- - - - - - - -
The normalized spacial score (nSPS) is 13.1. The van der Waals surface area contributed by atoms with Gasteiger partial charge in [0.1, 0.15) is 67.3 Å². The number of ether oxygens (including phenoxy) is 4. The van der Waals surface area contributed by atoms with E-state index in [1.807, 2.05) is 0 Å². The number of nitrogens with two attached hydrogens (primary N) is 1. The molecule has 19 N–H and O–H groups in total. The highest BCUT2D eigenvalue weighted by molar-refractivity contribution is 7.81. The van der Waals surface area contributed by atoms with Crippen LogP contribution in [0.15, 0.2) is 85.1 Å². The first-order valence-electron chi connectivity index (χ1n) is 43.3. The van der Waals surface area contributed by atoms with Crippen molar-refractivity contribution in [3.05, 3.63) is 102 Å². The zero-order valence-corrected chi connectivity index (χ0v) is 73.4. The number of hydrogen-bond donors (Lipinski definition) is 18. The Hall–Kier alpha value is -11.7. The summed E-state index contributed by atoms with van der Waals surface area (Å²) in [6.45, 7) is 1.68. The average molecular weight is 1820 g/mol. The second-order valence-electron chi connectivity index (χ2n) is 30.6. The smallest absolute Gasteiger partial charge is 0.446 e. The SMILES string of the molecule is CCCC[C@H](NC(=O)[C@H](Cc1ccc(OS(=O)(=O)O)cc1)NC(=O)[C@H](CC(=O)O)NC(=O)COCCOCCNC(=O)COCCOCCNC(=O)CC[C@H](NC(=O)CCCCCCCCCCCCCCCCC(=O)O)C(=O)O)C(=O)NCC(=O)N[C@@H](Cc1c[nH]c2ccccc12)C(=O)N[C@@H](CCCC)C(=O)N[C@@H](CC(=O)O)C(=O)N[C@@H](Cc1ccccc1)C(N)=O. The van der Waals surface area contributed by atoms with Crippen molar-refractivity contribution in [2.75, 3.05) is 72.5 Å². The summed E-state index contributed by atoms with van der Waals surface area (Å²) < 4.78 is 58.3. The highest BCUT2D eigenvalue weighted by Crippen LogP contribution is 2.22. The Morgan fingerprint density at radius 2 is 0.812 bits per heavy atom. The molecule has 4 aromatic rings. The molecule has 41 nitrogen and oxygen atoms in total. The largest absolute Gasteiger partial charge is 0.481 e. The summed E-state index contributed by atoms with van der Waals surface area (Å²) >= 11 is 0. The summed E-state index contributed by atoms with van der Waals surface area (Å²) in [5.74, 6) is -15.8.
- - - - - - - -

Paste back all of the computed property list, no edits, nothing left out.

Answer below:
The normalized spacial score (nSPS) is 13.1. The van der Waals surface area contributed by atoms with Gasteiger partial charge in [0.1, 0.15) is 67.3 Å². The number of ether oxygens (including phenoxy) is 4. The van der Waals surface area contributed by atoms with E-state index in [1.807, 2.05) is 0 Å². The number of nitrogens with two attached hydrogens (primary N) is 1. The molecule has 19 N–H and O–H groups in total. The highest BCUT2D eigenvalue weighted by molar-refractivity contribution is 7.81. The van der Waals surface area contributed by atoms with Crippen LogP contribution in [0.15, 0.2) is 85.1 Å². The first-order valence-electron chi connectivity index (χ1n) is 43.3. The van der Waals surface area contributed by atoms with Crippen molar-refractivity contribution in [3.05, 3.63) is 102 Å². The zero-order valence-corrected chi connectivity index (χ0v) is 73.4. The number of hydrogen-bond donors (Lipinski definition) is 18. The Hall–Kier alpha value is -11.7. The summed E-state index contributed by atoms with van der Waals surface area (Å²) in [6.45, 7) is 1.68. The average molecular weight is 1820 g/mol. The second-order valence-electron chi connectivity index (χ2n) is 30.6. The smallest absolute Gasteiger partial charge is 0.446 e. The SMILES string of the molecule is CCCC[C@H](NC(=O)[C@H](Cc1ccc(OS(=O)(=O)O)cc1)NC(=O)[C@H](CC(=O)O)NC(=O)COCCOCCNC(=O)COCCOCCNC(=O)CC[C@H](NC(=O)CCCCCCCCCCCCCCCCC(=O)O)C(=O)O)C(=O)NCC(=O)N[C@@H](Cc1c[nH]c2ccccc12)C(=O)N[C@@H](CCCC)C(=O)N[C@@H](CC(=O)O)C(=O)N[C@@H](Cc1ccccc1)C(N)=O. The van der Waals surface area contributed by atoms with Crippen molar-refractivity contribution in [2.75, 3.05) is 72.5 Å². The summed E-state index contributed by atoms with van der Waals surface area (Å²) < 4.78 is 58.3. The highest BCUT2D eigenvalue weighted by Crippen LogP contribution is 2.22. The Morgan fingerprint density at radius 2 is 0.812 bits per heavy atom. The molecule has 4 aromatic rings. The molecule has 41 nitrogen and oxygen atoms in total. The largest absolute Gasteiger partial charge is 0.481 e. The summed E-state index contributed by atoms with van der Waals surface area (Å²) >= 11 is 0. The summed E-state index contributed by atoms with van der Waals surface area (Å²) in [5.74, 6) is -15.8.